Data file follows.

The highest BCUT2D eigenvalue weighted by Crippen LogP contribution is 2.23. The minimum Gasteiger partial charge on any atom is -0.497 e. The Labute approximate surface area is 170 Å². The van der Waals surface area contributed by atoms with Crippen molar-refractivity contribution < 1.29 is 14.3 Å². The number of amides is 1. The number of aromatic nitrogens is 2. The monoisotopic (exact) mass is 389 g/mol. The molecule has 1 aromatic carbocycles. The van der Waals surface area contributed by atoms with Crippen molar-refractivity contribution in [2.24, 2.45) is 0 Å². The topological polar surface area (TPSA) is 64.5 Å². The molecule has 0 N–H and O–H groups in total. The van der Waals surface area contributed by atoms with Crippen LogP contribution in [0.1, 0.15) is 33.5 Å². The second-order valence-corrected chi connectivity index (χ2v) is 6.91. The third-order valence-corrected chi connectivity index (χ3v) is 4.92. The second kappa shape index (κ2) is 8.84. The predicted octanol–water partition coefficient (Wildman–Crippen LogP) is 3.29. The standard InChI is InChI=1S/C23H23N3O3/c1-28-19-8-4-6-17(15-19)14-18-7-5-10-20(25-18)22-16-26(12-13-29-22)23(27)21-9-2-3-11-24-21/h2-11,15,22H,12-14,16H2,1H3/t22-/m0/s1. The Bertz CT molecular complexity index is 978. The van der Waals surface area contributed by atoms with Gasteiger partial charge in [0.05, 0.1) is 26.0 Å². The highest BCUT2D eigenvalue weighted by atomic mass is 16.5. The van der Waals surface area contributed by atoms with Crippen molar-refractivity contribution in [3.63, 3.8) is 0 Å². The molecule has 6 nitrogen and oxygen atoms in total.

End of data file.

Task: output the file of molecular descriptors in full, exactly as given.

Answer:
The highest BCUT2D eigenvalue weighted by Crippen LogP contribution is 2.23. The minimum Gasteiger partial charge on any atom is -0.497 e. The Labute approximate surface area is 170 Å². The van der Waals surface area contributed by atoms with Crippen molar-refractivity contribution < 1.29 is 14.3 Å². The number of amides is 1. The number of aromatic nitrogens is 2. The monoisotopic (exact) mass is 389 g/mol. The molecule has 1 aromatic carbocycles. The van der Waals surface area contributed by atoms with Crippen molar-refractivity contribution in [2.24, 2.45) is 0 Å². The topological polar surface area (TPSA) is 64.5 Å². The molecule has 0 N–H and O–H groups in total. The van der Waals surface area contributed by atoms with Crippen LogP contribution in [0.1, 0.15) is 33.5 Å². The second-order valence-corrected chi connectivity index (χ2v) is 6.91. The third-order valence-corrected chi connectivity index (χ3v) is 4.92. The second kappa shape index (κ2) is 8.84. The predicted octanol–water partition coefficient (Wildman–Crippen LogP) is 3.29. The standard InChI is InChI=1S/C23H23N3O3/c1-28-19-8-4-6-17(15-19)14-18-7-5-10-20(25-18)22-16-26(12-13-29-22)23(27)21-9-2-3-11-24-21/h2-11,15,22H,12-14,16H2,1H3/t22-/m0/s1. The Bertz CT molecular complexity index is 978. The van der Waals surface area contributed by atoms with Gasteiger partial charge in [0.05, 0.1) is 26.0 Å². The highest BCUT2D eigenvalue weighted by atomic mass is 16.5. The van der Waals surface area contributed by atoms with Crippen molar-refractivity contribution in [3.63, 3.8) is 0 Å². The molecule has 6 nitrogen and oxygen atoms in total.